BEEP. “HEYEYYYEYY!!!!!!!!!!” I nearly bolt out of bed her voice is so loud. It’s Sarah. “I just got home from Winnies’. Me and my roommate Cindy are going out to Bruno’s Cabaret. You wanna come? Give me a call! Latah!” For Sarah, the night has only begun. She’s like the Energizer bunny of drinking. I can rarely keep up.
BEEP. “Hiyee Craig, this is your Mom. Give me a call when you get a chance.”
BEEP. The sound of someone clearing their throat, and then silence. “Ummm, Mr. Mitchell. This is Randall from Girlfriend-Express. Please give us a call as soon as possible, this evening if possible. Thanks.” Click.
“YOU HAVE NO MORE NEW MESSAGES,” my answering machine says. Shit. I probably shouldn’t call them. I’m drunk. I roll onto my back and follow the pattern of cracks across my ceiling. My eyes wander over to a Gustav Klimt print on my wall. I follow the patterns of his painting, focusing on the bright metallic areas. I should call him, I really should. He said call tonight. But I’m drunk and I really shouldn’t. I test my voice to see how far gone I am.
“Hello,” I say to no one in particular. “This is Craig Mitchell returning your call.” That doesn’t sound too bad. I’m not slurring my words. I just feel buzzed. Oh well, I rationalize, this would probably be the best time to call. I don’t really feel like yelling at them at the moment. Some people get mean or angry when they’re drunk but I’m a happy lush; I couldn’t be more forgiving.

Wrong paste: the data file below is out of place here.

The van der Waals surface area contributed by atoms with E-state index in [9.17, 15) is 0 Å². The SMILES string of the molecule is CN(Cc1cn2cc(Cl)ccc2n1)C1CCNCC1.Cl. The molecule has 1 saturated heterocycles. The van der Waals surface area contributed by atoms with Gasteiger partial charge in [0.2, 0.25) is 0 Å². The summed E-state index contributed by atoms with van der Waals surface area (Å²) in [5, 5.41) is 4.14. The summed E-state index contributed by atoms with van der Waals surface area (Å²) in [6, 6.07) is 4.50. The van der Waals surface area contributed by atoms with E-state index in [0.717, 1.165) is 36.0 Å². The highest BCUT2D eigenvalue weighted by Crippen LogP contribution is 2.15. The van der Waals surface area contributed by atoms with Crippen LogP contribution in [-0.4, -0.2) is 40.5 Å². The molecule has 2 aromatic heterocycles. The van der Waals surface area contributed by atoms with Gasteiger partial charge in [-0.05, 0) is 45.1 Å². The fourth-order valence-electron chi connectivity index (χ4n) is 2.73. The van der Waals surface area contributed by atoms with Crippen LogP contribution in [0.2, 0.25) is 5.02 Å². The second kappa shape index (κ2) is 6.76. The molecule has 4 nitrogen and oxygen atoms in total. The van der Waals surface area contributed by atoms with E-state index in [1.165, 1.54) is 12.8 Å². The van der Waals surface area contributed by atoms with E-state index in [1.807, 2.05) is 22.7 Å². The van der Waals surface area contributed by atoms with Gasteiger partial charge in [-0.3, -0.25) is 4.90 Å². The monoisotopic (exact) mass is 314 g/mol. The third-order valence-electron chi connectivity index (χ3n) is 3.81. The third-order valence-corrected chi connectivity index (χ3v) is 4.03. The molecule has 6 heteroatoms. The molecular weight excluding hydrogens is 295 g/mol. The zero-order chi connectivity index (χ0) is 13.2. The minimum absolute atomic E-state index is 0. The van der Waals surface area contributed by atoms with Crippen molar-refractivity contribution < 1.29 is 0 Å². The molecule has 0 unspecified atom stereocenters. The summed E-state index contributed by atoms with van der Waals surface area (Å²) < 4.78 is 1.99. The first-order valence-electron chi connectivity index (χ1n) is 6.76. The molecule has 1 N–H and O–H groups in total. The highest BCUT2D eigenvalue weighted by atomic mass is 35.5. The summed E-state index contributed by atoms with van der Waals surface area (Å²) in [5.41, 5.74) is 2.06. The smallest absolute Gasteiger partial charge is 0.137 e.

I grab the cordless phone from next to bed and make the call.
“Girlfriend-Express, can I help you.” It’s not Randall, it some other guy and it takes me by surprise.
“Uhh, yeah…” I stutter. “This is Craig Mitchell, I usually deal with Randall. He left me a message… uhh…”
“Just a moment Mr. Mitchell.” He puts me on hold.
“Hello Mr. Mitchell,” Randall says when he finally picks up the call. He sounds happy, optimistic even.
“We have a date set up for you this evening if you can make it.”
“Uh, what!?” I stammer.
“Jesus! What time is it?” I roll over and look at my alarm clock, 8:45 glows back at me in red LCD. “Whoah! I just got home from Happy Hour… I haven’t eaten yet. Wait a minute… before we even talk about this new date, let’s discuss that last one you set up.”